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Submission + - Samsung buys Quantum Dot Company (zdnet.com)

Dthief writes: Samsung looks to focus on QLED over OLED with purchase of Boston's QD Vision and expand their current QD market which is limited to cadmium free quantum dots due to Korean regulations.

Submission + - Scientists achieve perfect efficiency for water-splitting half-reaction (phys.org)

Dthief writes: Splitting water is a two-step process, and in a new study, researchers have performed one of these steps (reduction) with 100% efficiency. The results shatter the previous record of 60% for hydrogen production with visible light, and emphasize that future research should focus on the other step (oxidation) in order to realize practical overall water splitting. The main application of splitting water into its components of oxygen and hydrogen is that the hydrogen can then be used to deliver energy to fuel cells for powering vehicles and electronic devices.

Submission + - Solar Surpassed Only by Natural Gas For New Electrical Generating Capacity (solarbuildermag.com)

mdsolar writes: "According to the latest “Energy Infrastructure Update” report from the Federal Energy Regulatory Commission’s Office of Energy Projects, renewable energy sources (i.e., biomass, geothermal, solar, water, wind) accounted for 30.03% of all new domestic electrical generating capacity installed in the first nine months of 2013 for a total of 3,218 MW.

That is more than that provided thus far this year by coal (1,543 MW – 14.40%), oil (27 MW – 0.25%), and nuclear power (0 MW – 0.00%) combined. However, natural gas dominated the first three-quarters of 2013 with 5,854 MW of new capacity (54.62%).

Among renewable energy sources, solar led the way for the first nine months of 2013 with 146 new “units” totaling 1,935 MW followed by wind with 9 units totaling 961 MW. Biomass added 57 new units totaling 192 MW while water had 11 new units with an installed capacity of 116 MW and geothermal steam had one new unit (14 MW).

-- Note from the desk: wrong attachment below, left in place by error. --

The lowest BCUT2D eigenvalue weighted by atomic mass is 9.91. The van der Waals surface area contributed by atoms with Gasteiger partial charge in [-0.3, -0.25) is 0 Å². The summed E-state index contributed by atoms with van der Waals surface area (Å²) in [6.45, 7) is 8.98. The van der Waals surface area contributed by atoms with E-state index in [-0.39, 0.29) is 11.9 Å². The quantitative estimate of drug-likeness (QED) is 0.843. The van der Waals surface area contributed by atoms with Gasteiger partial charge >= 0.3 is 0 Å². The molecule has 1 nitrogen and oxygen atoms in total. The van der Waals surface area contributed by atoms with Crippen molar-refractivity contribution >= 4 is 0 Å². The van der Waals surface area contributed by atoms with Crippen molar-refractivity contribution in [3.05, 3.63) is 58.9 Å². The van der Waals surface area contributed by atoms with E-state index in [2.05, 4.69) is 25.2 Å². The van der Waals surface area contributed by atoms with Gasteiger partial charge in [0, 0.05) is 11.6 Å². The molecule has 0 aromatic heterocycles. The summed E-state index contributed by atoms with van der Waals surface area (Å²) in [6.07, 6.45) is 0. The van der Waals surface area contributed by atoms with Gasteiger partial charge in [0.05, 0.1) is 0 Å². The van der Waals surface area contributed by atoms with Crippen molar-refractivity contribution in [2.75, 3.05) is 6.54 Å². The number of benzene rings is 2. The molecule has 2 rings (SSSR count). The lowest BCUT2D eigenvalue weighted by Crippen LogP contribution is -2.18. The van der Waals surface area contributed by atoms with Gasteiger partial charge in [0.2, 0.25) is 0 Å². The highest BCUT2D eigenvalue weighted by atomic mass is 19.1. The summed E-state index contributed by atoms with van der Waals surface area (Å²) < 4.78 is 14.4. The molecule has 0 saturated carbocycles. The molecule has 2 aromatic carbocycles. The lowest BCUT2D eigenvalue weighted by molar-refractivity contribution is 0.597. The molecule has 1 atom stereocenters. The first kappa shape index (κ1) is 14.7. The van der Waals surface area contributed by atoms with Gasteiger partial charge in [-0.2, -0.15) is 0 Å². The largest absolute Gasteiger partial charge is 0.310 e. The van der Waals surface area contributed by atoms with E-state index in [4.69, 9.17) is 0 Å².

The newly installed capacity being provided by the solar units is second only to that of natural gas. The new solar capacity in 2013 is 77.36% higher than that for the same period in 2012."

Submission + - MIT maps solar potential of Cambridge, Massachusetts with record accuracy (gizmag.com)

cylonlover writes: MIT researchers have developed a new technique that can be used to accurately predict the annual yield of a photovoltaic solar array located anywhere on the planet, taking into account local climate, panel orientation, and obstructions from nearby buildings. As a proof of concept, the scientists have mapped out the 17,000 rooftops of Cambridge, Massachusetts and created a user-friendly web interface that residents can use to look up their homes and get an accurate projection of the cost and return on investment of placing a PV panel over their heads.

Submission + - Chemists build app that could identify cheap replacements for luxury wines (businessinsider.com)

schliz writes: Australian startup Wine Cue is combining the chemical composition of wines with customer ratings for what it hopes to be a more objective wine recommendation engine than existing systems that are based on historical transactions. The technology is likely to reach the market as a smartphone app, and could be used to identify cheap alternatives to expensive bottles.
Privacy

Submission + - Student sues FBI for planting GPS tracker (yahoo.com)

GabriellaKat writes: This story was also covered last year when he found the tracking device.
"Yasir Afifi, 20, says a mechanic doing an oil change on his car in October discovered the device stuck with magnets between his right rear wheel and exhaust. They weren't sure what it was, but Afifi had the mechanic remove it and a friend posted photos of it online to see whether anyone could identify it. Two days later, Afifi says, agents wearing bullet-proof vests pulled him over as he drove away from his apartment in San Jose, Calif., and demanded their property back."
Now he has decided to sue the FBI